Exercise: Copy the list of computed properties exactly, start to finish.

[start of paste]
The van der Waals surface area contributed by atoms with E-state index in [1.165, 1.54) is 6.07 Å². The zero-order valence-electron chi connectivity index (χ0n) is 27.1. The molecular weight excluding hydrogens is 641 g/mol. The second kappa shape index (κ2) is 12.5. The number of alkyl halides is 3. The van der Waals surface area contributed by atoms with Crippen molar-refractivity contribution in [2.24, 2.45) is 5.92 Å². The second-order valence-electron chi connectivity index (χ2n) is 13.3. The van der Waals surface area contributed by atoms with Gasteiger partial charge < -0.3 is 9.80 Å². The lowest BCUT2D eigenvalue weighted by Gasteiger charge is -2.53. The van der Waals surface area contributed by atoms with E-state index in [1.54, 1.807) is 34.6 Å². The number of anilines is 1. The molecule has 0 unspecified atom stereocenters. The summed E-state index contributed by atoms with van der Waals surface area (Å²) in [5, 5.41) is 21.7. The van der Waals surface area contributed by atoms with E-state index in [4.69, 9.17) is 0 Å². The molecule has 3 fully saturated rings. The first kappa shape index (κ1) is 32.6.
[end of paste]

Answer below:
The van der Waals surface area contributed by atoms with E-state index in [1.165, 1.54) is 6.07 Å². The zero-order valence-electron chi connectivity index (χ0n) is 27.1. The molecular weight excluding hydrogens is 641 g/mol. The second kappa shape index (κ2) is 12.5. The number of alkyl halides is 3. The van der Waals surface area contributed by atoms with Crippen molar-refractivity contribution in [2.24, 2.45) is 5.92 Å². The second-order valence-electron chi connectivity index (χ2n) is 13.3. The van der Waals surface area contributed by atoms with Gasteiger partial charge < -0.3 is 9.80 Å². The lowest BCUT2D eigenvalue weighted by Gasteiger charge is -2.53. The van der Waals surface area contributed by atoms with E-state index in [1.54, 1.807) is 34.6 Å². The number of anilines is 1. The molecule has 0 unspecified atom stereocenters. The summed E-state index contributed by atoms with van der Waals surface area (Å²) in [5, 5.41) is 21.7. The van der Waals surface area contributed by atoms with E-state index in [4.69, 9.17) is 0 Å². The molecule has 3 fully saturated rings. The first kappa shape index (κ1) is 32.6.